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Interview with the Egyptian Socialist Party

Wednesday 13 November 2019, by siawi3


Interview with the Egyptian Socialist Party

Wednesday 26 October 2011,

Mamdouh Habashi and Dr Muhammad Hesham

interviewed by Patrick Harrison

In September, I spoke to Mamdouh Habashi & Dr Muhammad Hesham, members of the Egyptian Socialist Party (ESP), about developments in Egypt since the January 25 uprising against dictator Hosni Mubarak.

What effect have the ongoing protests in Tahrir square since Mubarak’s downfall on February 11 had?

Mamdouh: Many of the young people, they don’t have any experience in political activities. So many of them think that all kinds of political means of generating pressure would match for everything everytime. So they think “with a sit-in strike we could drop Mubarak!” – and therefore a sit-in strike would be the magic means for everything - disregarding the surroundings & conditions! This was the context of the sit-in before Ramadan.

Just to convince young people who are enthusiastic that everytime has its own means, and that you should be flexible enough to think about the boundaries & conditions first, and how to choose your proper means in this time, in this place and for these people – this is not easy!

Even among the young people in our own party; some are convinced that we have to continue with the sit-in, no matter the cost - we should pay with our lives! Others asked, “how could we leave our comrades who are sitting-in?” But in the end, the strike had only some hundreds. To convince the youth that these kinds of means can have the opposite effect of what we are aiming to achieve, and that for every kind of political activity, you need the support of the masses behind you – this is not easy.

When the counter-revolutionary forces have succeeded in making a gap between the revolutionary peak and the masses, we have to confess that & face that – we cannot be misled by our wishful thinking. It’s not good for achieving revolutionary advances that you play the hero without looking to the results.

What is the role of the Supreme Council of the Armed Forces (SCAF, in power since Mubarak’s ousting)?

Mamdouh: After getting rid of Mubarak, this uprising, this intifada was without a head. So we have to accept this new leadership of the military government – there was no other possibility. The revolutionary forces were not able or capable to form a leadership, so we had to accept the army regime – although we know that the army leadership is a major part of the old regime. We have no illusions about that.

Thanks to America’s $1.3 billion annual aid to the military, we have quite a big part of the economy now ruled by the army leadership – so their task now is not defending the country but working in the construction industry, in agriculture, in the tourism industry; they are involved in every sector. So they have become a part of the ruling class. Now, they make policy with the goal of keeping as much as possible of the old structures.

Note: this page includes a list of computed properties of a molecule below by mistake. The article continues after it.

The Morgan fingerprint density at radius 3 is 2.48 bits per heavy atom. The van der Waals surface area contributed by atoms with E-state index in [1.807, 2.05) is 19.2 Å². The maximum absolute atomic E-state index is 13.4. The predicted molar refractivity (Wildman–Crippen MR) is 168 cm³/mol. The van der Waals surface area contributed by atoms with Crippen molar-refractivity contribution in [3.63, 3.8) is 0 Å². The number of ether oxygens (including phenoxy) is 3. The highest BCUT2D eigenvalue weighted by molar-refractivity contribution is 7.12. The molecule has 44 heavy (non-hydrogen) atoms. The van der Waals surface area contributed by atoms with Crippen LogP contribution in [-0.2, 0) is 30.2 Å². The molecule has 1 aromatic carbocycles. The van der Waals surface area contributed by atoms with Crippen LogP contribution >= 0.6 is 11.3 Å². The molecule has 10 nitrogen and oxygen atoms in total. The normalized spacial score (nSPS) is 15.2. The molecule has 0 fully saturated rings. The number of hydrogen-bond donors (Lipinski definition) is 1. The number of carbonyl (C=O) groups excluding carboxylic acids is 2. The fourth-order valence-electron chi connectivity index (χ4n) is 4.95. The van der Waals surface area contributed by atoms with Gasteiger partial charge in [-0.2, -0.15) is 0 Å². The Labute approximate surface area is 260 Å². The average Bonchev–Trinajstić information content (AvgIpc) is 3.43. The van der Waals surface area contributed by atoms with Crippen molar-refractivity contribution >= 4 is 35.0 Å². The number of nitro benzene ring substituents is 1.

But masses must learn this by their own experience, and not in the abstract. And positive perceptions of the military have begun to shift a little bit, because of the attitudes of the SCAF in many situations since February 11. The demands of the revolution have been formulated very clearly, but the military council just plays with them – everything that has been achieved since then was only achieved under pressure.

Muhammad: The general feeling amongst the people is that the SCAF is failing all their dreams, all their demands and ambitions. The SCAF has given promises to improve situations, to be better than the previous regime – but sofar the people have yet to see any kind of radical change. You have to press the SCAF all the time [to win any demands] – they don’t want to recognise that the country has changed, that people will no longer accept what was accepted just one year ago.

What do you think of the recent incident in the Sinai in which Israel killed 6 soldiers, and the the storming of the Israeli Embassy on September 9?

Mamdouh: I am not very comfortable with that – with the killing of Egyptian soldiers, but also with the storming of the embassy. I think the only outcome of that would be empowering the SCAF to raise the margin of oppression, to justify its position against democracy. The achievement for the revolutionary camp is zero. What do we have when we enter the embassy? It’s nothing, like burning the flag – not more than a symbol. Fighting the symbol cannot replace the real battle. I think many of the collaborators of the old regime have misused the hatred of the people!

Muhammad: The ESP is not in favour of any violent action. But at the same time, if people cannot see some sort of change, you cannot blame them for their reactions. It’s not about a conflict of religion between Muslims & Jews but about Israel as a state based on discrimination; some Islamists think in terms of a religious war, but people in general do not. They witness the oppression that is happening in Palestine without any good reason. And when the incident in the Sinai occured, the people expected the government to take action – to condemn Israel, to withdraw the Egyptian ambassador, to complain to the UN, anything – but the government did nothing. So people’s anger is quite justified.

How has the ESP attempted to take on a leading role in the revolutionary process?